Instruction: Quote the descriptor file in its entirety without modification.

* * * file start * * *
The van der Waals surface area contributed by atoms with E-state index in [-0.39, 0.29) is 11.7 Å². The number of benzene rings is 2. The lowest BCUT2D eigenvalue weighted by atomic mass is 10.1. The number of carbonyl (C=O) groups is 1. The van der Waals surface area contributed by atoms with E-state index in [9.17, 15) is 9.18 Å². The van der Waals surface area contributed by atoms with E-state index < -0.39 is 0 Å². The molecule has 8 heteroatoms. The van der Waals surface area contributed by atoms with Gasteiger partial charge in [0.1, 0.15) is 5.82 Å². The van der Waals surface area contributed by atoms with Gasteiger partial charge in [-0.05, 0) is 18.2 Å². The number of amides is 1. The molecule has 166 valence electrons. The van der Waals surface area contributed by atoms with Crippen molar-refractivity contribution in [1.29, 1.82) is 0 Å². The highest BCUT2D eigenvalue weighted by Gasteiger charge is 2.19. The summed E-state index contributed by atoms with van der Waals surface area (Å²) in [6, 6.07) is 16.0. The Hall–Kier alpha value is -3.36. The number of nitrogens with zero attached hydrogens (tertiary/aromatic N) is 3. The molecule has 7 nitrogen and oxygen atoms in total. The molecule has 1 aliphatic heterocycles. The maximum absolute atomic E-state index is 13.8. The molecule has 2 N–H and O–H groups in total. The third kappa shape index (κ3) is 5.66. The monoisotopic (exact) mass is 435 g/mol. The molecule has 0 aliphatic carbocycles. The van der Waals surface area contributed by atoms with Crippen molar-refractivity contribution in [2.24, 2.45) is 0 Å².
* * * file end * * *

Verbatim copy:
The van der Waals surface area contributed by atoms with E-state index in [-0.39, 0.29) is 11.7 Å². The number of benzene rings is 2. The lowest BCUT2D eigenvalue weighted by atomic mass is 10.1. The number of carbonyl (C=O) groups is 1. The van der Waals surface area contributed by atoms with E-state index in [9.17, 15) is 9.18 Å². The van der Waals surface area contributed by atoms with E-state index < -0.39 is 0 Å². The molecule has 8 heteroatoms. The van der Waals surface area contributed by atoms with Gasteiger partial charge in [0.1, 0.15) is 5.82 Å². The van der Waals surface area contributed by atoms with Gasteiger partial charge in [-0.05, 0) is 18.2 Å². The number of amides is 1. The molecule has 166 valence electrons. The van der Waals surface area contributed by atoms with Crippen molar-refractivity contribution in [1.29, 1.82) is 0 Å². The highest BCUT2D eigenvalue weighted by Gasteiger charge is 2.19. The summed E-state index contributed by atoms with van der Waals surface area (Å²) in [6, 6.07) is 16.0. The Hall–Kier alpha value is -3.36. The number of nitrogens with zero attached hydrogens (tertiary/aromatic N) is 3. The molecule has 7 nitrogen and oxygen atoms in total. The molecule has 1 aliphatic heterocycles. The maximum absolute atomic E-state index is 13.8. The molecule has 2 N–H and O–H groups in total. The third kappa shape index (κ3) is 5.66. The monoisotopic (exact) mass is 435 g/mol. The molecule has 0 aliphatic carbocycles. The van der Waals surface area contributed by atoms with Crippen molar-refractivity contribution in [2.24, 2.45) is 0 Å².